Morgan’s voice makes history in Texas

Part of the BASEBALL HISTORY series
Written by: Bill Francis

Longtime Texas Rangers public address announcer Chuck Morgan – recognized in the Lone Star State for his familiar “It’s baseball time in Texas!” prior to every home game – reached a consecutive game streak milestone during the coronavirus-shortened 2020 season.

The historic accomplishment is now a permanent part of the Cooperstown baseball institution.

Morgan, the Cal Ripken Jr. of big league PA announcers, called his 3,000th straight regular season game on Sept. 26. He recently donated the microphone he used in 2020 to the National Baseball Hall of Fame and Museum.

“This was a brand new microphone. It was installed probably around February or March of this year for the new Globe Life Field,” Morgan said during an appearance on the Hall of Fame’s Virtual Voices of the Game on Nov. 17. “It’s the microphone that I used for the 30 Rangers regular season (home) games, multiple exhibition camp games that we had, and for all of the postseason games – the NLDS, the NLCS and the World Series – that Globe Life Field hosted. And this was the microphone that I used for my 3,000th consecutive game.

“John Blake, our executive vice president of communications, called me one day and said the Hall of Fame had requested the microphone. Being a baseball fan, for the Baseball Hall of Fame to want something like that is a great honor. I’m glad the Baseball Hall of Fame has that microphone.”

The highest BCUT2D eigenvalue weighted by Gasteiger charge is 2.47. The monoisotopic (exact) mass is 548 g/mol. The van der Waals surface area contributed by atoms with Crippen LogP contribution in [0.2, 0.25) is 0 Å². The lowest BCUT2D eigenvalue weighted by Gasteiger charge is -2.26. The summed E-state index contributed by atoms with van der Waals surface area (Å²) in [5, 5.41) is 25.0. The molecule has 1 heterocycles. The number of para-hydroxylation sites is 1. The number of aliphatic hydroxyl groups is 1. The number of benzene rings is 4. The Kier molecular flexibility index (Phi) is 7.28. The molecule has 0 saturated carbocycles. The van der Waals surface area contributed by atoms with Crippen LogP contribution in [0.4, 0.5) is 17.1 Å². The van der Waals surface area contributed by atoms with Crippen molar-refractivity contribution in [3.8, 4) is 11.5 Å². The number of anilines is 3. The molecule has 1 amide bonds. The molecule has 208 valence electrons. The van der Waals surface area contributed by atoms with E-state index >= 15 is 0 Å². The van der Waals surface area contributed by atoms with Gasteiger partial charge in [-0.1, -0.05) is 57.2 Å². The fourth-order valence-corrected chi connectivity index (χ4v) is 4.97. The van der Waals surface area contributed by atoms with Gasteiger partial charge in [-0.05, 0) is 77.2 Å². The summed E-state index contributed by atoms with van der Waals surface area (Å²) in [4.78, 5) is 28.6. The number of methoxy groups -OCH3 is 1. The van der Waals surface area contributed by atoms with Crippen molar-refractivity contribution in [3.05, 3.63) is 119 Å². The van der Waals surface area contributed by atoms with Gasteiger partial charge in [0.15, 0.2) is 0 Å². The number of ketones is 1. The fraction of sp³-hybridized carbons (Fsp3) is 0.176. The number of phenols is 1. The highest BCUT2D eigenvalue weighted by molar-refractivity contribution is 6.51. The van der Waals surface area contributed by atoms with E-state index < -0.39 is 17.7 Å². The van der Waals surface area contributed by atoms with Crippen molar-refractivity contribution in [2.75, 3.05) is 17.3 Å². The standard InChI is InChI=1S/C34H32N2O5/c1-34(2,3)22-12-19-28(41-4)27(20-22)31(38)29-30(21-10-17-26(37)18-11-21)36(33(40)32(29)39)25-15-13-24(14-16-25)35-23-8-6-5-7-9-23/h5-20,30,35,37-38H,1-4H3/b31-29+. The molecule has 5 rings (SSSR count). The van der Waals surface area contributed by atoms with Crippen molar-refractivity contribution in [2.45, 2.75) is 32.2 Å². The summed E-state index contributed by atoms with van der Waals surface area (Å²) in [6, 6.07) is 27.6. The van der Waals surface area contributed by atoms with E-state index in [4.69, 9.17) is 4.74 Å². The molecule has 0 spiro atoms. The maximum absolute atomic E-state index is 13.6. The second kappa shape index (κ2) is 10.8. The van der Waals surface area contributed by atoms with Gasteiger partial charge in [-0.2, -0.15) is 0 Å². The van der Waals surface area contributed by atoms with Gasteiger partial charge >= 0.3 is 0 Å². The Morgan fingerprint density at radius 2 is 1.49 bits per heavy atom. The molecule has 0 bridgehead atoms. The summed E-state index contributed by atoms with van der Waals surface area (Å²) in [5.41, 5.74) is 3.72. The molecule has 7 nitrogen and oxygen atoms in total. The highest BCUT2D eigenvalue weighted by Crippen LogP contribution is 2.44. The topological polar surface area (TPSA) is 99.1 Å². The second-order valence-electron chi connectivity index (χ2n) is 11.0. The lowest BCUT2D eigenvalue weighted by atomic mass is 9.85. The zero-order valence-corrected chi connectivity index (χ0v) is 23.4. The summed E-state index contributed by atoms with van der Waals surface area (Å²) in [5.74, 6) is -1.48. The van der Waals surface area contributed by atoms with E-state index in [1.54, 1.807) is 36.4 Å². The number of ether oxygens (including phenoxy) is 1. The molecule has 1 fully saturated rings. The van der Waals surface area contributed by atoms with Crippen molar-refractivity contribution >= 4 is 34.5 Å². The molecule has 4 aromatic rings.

Morgan has worked as a big league PA announcer for 38 seasons, with 37 in three ballparks in Arlington: Arlington Stadium (1983-94), Globe Life Park in Arlington (1994-2001; 2003-19) and Globe Life Field (2020). He spent the 2002 season with the Kansas City Royals.

Replacing the donated 8.5 inch mic, an Electro-Voice RE20, was, ironically, left up to Morgan’s wife: Rangers executive Starr Gulledge.

“She’s the senior vice president of finance for the Texas Rangers so she’s the one you have to go to if you need to make a purchase,” said Morgan, the Rangers’ executive vice president of ballpark entertainment, promotions, and production. “She asked, ‘Why do you need a new microphone?’ I told her the old one is going to the Baseball Hall of Fame. Reluctantly she said, ‘Okay, we’ll get the money for a new one.’”